I No Longer have to Work
I No Longer have to Work–How About You?
Snapshot: You are in your mid- 60’s, in reasonably good health and like the majority of your age peers don’t go to work on a daily basis. According to insurance actuarial tables, on average you have approximately one third of your adult life still remaining. This is most encouraging news because in all likelihood you can anticipate living another twenty to twenty five years.
However, now is the time to consider this question: how do you plan to maximize these potentially fulfilling years and decades? When you worked, you had to fit in the rest of your life; work was the dominant feature. Suddenly, you have time to decide on the many choices at your disposal.
That was my dilemma some years back. For too many years I operated a downtown Minneapolis public relations firm. About midway through this deadline-oriented slog, my wife joined me. She decidedly enhanced our business affairs, so much so that with a much improved bottom line we were able to sell our agency to a national public relations firm. Huzzah!
But what was our next rite of passage? My wife loves to travel and is an excellent writer, so she morphed into a successful travel writing career. For me, after forty plus years of the nine-to-five schedule, I knew my departure from the agency business absolutely required some new routine, less taxing to be sure, but an ongoing activity.
Fortunately my PR work had put me into regular contact with local TV stations. And I had noted that none of the stations had any regular shows of
senior interest. So I put together a weekly, half hour interview TV show called “Strictly Seniors”, which aired on Channel 6, Metro Cable Network, in Minneapolis.. For ten years I interviewed hundreds of guests who had some special knowledge that could be of interest to seniors. Finally, in 2010, at age 85, deciding to indulge myself in a bit of sloth, I said farewell to Channel 6, and I am now a regular guest on the KARE 11’s morning show, called “KARE 11 Today”, with hosts Diana Pierce and Pat Evans. Kare 11 is the NBC station in the Twin Cities.
What did I learn from these experts that I might pass along? Certainly, I absorbed plenty of factual material while discussing many diverse subjects. But this article is not a senior review course. Instead, here are a few general suggestions some of my interviewees covered. They are mostly common sense but none-the-less are often neglected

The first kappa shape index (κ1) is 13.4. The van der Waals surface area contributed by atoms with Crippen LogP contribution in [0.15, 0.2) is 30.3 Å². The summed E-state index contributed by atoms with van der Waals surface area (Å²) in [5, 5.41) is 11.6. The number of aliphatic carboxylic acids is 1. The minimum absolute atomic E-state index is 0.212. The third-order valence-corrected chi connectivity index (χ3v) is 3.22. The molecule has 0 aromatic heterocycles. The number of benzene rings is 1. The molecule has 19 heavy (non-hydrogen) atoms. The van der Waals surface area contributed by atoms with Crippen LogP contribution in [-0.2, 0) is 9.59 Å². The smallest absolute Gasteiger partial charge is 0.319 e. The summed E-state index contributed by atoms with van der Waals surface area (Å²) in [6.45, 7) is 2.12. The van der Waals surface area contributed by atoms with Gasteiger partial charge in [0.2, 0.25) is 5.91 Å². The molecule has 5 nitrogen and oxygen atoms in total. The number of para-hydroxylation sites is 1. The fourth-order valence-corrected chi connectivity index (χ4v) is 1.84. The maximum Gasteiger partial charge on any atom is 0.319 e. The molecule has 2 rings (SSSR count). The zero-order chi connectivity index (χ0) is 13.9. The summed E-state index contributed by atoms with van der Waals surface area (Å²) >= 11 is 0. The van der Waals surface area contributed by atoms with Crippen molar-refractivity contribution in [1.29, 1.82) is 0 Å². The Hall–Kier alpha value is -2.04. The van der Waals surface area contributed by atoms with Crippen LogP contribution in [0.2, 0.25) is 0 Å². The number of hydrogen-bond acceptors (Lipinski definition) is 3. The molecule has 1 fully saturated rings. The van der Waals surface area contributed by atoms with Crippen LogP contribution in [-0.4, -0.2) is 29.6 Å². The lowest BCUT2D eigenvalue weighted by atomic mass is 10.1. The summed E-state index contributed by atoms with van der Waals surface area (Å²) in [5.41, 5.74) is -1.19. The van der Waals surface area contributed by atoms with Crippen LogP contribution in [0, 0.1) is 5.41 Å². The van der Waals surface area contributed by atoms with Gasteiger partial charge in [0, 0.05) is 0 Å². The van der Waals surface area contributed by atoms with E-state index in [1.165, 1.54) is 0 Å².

1. Adjust to your new priorities: Most of us spend much of our working lives with workplace pressures and deadlines. These have now disappeared, so it’s important to establish some current guidelines and activities. I remember one interviewee, who gives courses on retirement training, said that adjusting to retirement has been more of a problem for men, but today women of a two job family are unfortunately catching up. In either case, the challenge is to decide what you really would like to accomplish for your future years.
2. Regular Exercise: I agree this is hardly an original suggestion. But the fact is only 20% of seniors carry out a consistent exercise program. The media is saturated with stories of health benefits. Not only will you be healthier but there is plenty of evidence you will live substantially longer.
3. Volunteering; Volunteerism attracts the largest number of seniors. There are so many organizations seeking volunteers that it boggles the mind. Whatever your choice you will find satisfaction in your volunteer accomplishments.
4. Travel: For many years we drove around Europe. Now we are quite content to do it an easier way— on cruise ships. And these days what bargains! The cruising industry is overbuilt, so it is a buyers’ market. If you are alone that’s no problem because group tours provide plenty of companions.
5. Staying in touch with family and friends: Our kids all live away, so a travel priority is to visit their homes and enjoy our grand-kids. I also like to have lunch with friends. It is a good way not to feel your age, since they are probably your own age.
6. Here is one “Do Not” suggestion: Avoid too much television. I have a batch of statistics which prove that senior TV watching is by far the most popular daily activity, (or inactivity). Seniors average four to five hours daily watching TV, compared to averaging one hour per day reading. Yes, I am a TV host type; I am only suggesting you be selective.
Here is my final thought. I am writing a weekly blog and you can read it on my website: www.retirement-dance.com. The subject matter is a quixotic mix, but it does relate to senior joys, triumphs, concerns and activities. Please take a look.